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Friday, May 20, 2011

Destroy Your Slice

1. Align & Visualize

To draw the ball,the first thing you need to have is the right image. Begin by setting your sights on a spot to the right of your target. This is your starting line. Now, imagine your ball beginning on that line (illustrated in white, above) and curving left, back to the target. Visualizing your shot will send valuable information to your muscles and help turn that image into a reality.

When setting up for a hook, it’s a good idea to close your stance a touch, as well. (Note how my left foot is slightly closer to the ball than my right.)

Just Right! My Club’s On Plane
Too Tall! My Arms And Shoulders Don’t Match

2. Bend Forward

A steep swing encourages an open clubface and, thus, a slice. To fix this, you have to swing on a flatter plane, and that starts at address.

Begin by bending over more during setup. This steepens your shoulder plane. Your arms now will swing on a flatter plane, allowing you to create a neutral, shallow hit. A flatter arm swing also will encourage your clubface to close through impact, thus bending the ball to the left.


3. Check Your Grip

Improper grip position and grip pressure are two of the biggest factors that cause a slice. To ensure that you keep the ball out of the right rough, I want you to first make sure your hands are in a position that encourages a closing clubface. This means adopting a neutral or strong grip where both hands are rotated more to the right on the shaft. Secondly, realize that the harder you squeeze, the more likely you’ll slice! If you really want to bend it left, make sure you adopt a grip where the hands and arms are soft and relaxed. On a scale of 1 to 10, with 10 being the tightest pressure, I want you to feel that a hook would happen at a level “3.”

4. Counterbalance

To keep yourself in balance and swinging on plane, it’s imperative that you “counterbalance” your body tilt and arm swing. In your followthrough, your eyes, arms and club shaft should mirror the club’s original address plane. Your spine angle will tilt to the right 90° to the swinging shaft. A swing that has momentum to the left, along with a spine that tilts to the right, will create stability “up the middle,” allowing you to swing aggressively and in balance.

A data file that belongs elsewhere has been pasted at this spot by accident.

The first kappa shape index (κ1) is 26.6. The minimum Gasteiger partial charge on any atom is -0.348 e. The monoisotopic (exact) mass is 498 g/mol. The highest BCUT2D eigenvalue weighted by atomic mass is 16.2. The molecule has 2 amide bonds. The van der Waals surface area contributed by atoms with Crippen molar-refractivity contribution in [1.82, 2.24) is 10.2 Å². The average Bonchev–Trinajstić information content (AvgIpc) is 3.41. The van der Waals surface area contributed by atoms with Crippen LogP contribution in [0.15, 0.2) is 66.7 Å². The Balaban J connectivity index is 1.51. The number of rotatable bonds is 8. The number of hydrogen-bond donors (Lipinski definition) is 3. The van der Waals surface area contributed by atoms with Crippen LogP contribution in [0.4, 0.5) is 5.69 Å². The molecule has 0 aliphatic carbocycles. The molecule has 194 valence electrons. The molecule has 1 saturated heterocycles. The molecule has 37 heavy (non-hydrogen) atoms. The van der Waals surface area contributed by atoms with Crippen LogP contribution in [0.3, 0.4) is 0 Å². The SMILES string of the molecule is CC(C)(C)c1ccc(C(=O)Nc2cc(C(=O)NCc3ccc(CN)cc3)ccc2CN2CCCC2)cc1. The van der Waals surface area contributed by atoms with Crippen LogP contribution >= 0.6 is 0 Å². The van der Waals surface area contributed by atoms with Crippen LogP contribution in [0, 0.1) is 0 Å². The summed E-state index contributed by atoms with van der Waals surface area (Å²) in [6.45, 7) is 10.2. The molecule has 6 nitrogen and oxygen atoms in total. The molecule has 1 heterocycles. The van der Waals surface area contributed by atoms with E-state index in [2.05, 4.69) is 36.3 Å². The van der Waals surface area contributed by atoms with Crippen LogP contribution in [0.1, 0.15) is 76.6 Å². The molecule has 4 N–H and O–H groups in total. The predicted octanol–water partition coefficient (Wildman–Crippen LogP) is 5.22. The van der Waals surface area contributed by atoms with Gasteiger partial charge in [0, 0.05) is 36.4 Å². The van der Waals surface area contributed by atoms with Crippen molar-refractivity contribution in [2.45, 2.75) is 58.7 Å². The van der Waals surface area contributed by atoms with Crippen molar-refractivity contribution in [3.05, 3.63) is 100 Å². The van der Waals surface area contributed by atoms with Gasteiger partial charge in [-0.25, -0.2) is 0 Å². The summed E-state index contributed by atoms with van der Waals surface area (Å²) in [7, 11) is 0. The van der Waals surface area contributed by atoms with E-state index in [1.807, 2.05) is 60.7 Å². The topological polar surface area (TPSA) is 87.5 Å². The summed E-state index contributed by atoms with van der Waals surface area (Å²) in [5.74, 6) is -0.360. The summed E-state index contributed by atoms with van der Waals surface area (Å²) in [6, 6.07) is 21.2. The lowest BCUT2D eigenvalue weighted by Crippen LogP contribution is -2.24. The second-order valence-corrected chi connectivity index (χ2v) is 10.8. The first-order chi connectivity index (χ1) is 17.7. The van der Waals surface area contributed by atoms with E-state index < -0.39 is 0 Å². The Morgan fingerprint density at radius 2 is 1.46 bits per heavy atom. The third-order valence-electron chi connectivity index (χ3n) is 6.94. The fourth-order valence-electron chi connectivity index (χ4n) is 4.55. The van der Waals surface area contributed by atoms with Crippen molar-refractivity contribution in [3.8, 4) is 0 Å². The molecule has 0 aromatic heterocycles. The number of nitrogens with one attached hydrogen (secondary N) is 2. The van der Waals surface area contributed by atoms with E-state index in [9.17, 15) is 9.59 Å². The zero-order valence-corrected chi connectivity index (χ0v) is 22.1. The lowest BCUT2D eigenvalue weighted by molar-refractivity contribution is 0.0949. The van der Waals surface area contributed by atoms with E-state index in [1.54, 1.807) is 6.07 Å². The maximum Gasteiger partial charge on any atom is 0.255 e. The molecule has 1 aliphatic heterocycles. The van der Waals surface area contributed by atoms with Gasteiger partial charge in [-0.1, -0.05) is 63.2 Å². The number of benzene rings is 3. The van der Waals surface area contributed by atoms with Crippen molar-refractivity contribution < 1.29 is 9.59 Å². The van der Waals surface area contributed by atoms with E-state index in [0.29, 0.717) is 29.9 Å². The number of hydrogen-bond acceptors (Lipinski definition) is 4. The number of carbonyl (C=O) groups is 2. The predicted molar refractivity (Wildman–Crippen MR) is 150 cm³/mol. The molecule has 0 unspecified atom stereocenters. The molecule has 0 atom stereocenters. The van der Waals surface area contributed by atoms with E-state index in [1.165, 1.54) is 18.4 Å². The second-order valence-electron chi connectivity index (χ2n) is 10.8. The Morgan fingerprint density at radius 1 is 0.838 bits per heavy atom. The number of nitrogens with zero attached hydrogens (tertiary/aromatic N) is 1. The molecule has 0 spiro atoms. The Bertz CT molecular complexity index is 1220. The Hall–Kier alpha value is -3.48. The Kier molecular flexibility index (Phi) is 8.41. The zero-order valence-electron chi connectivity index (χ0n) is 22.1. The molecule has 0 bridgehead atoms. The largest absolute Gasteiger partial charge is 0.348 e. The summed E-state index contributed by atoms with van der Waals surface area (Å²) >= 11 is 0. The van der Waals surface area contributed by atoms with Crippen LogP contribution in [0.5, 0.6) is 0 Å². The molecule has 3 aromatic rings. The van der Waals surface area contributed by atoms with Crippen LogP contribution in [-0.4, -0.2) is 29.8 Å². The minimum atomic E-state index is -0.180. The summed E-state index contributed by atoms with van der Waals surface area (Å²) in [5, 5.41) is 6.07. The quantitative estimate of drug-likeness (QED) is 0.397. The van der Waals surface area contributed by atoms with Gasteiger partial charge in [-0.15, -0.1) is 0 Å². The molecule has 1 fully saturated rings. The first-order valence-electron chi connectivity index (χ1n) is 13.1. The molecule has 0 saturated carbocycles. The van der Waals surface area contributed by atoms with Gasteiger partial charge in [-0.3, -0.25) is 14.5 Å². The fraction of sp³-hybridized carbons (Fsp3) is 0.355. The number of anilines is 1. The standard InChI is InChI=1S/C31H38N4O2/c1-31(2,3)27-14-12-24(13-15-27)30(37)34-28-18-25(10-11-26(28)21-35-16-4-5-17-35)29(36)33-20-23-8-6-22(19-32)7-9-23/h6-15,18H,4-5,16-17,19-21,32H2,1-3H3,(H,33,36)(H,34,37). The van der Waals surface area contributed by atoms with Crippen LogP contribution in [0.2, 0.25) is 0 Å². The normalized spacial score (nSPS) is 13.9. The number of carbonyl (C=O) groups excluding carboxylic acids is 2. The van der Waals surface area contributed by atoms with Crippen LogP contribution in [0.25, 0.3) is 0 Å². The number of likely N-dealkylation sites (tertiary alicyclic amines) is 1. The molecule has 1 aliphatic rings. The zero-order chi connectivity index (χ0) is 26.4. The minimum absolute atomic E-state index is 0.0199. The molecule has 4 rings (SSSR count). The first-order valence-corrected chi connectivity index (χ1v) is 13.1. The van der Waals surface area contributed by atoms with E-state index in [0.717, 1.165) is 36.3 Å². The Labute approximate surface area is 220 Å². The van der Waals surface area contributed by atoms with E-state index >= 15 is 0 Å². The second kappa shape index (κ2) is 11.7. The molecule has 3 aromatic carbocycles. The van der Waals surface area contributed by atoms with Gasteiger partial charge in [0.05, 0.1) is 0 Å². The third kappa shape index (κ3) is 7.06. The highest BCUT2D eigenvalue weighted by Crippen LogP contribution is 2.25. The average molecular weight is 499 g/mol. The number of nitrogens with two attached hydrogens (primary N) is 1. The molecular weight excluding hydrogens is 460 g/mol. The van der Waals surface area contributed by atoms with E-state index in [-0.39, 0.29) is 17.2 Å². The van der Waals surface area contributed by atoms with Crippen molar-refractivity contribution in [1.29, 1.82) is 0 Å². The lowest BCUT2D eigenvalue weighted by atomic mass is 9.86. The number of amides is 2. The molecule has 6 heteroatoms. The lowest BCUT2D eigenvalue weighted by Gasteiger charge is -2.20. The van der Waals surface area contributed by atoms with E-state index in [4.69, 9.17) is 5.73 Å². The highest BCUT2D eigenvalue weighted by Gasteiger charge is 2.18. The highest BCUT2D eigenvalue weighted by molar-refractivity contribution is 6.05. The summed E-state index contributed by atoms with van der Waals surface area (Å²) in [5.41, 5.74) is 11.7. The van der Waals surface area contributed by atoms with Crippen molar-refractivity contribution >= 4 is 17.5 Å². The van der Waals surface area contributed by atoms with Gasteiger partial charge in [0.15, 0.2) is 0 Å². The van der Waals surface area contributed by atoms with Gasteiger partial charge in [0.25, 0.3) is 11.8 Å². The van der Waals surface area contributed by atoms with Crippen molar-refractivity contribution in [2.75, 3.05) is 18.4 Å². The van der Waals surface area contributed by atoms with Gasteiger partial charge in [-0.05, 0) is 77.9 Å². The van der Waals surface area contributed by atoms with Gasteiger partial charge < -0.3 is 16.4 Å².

5. Shoot For The Corner Pocket

Most people think a solid strike is into the “back of the ball.” In reality, a solid hit that curves left strikes the ball’s “inside” corner.

To help visualize this, imagine you’re standing on a pool table. As you swing, I want you to strike the inside of the ball as if you were driving it into the table’s right corner pocket (denoted by the red “pushpin”). This gets the club traveling on a path from inside the target line to outside the target line, encouraging a right-to-left spinning shot. Most golfers do the exact opposite, striking from the ball’s outside corner, thus pulling or slicing the ball from left to right. As long as your clubface continues to close through impact and you hit the ball’s inside corner, your slice will be gone forever.

6. Work Your Waggle
Waggle Straight Back = Inside Delivery
Waggle Too Inside = Over-The-Top Delivery
To deliver a more inside path to the ball (and thus eliminate your tendency to slice), rehearse a “waggle” where the downswing works below the backswing’s path. Set two balls on the turf, one on the target line and another just to the inside. Loop the clubhead over the outside ball on the backswing, then over the inside ball on the downswing. Take the same waggle shape into your full motion, and your slice will be a thing of the past.

7. Front Loader Drill

To get some extra roll from your tee ball, it’s best to swing your club with a drawing action. To feel the proper hand motion needed to get the clubface working this way, try my “front loader” drill.


Set up with your clubhead past the ball and the face “closed,” then transition into your backswing. Don’t knock the ball off the tee! After you transition into your downswing, make sure your hands pass through the same “closed position” you had in step one.

Cards Face Up

Cards Face Down
8. Spread The Cards Drill

In order to combat your slice, you have to feel your clubface closing through impact. (Remember an open face at impact is what produces the dreaded banana ball.)

To feel your clubface closing, try this Las Vegas-inspired drill. First, imagine you’re standing at a dealer’s table holding an entire deck of playing cards. Start at address and “swing” to the top. Take a look at the deck of cards. They should be “face up.” If they’re face down, your “clubface” is shut; if the cards point too far behind you, your face is open—neither of which is good.

Cards Face Up
Hook The Cards
From there, I want you to make a swinging motion that travels around your body and to the left so the cards face down as if you’re going to spread them on an arc around the table (see photo at right).

Just imagining the card dealer’s table should help you build an arcing “swing.” Remember, as you swing your arm in an arcing motion to match the shape of the table, to turn the cards face down in a circular sweep!

This will help you draw the ball. Slicers, on the other hand, have either little rotation or rotation that occurs way too late in the swing. If you think, “turn the cards down early and with authority,” you’ll get your swing off to a good start and add some extra snap!

Once you’ve rehearsed this drill without a club, pick up your 6-iron and swing with the same feeling you had with just the cards in hand. As you hit through the impact zone, feel the club turn over. Your slice will soon be gone!

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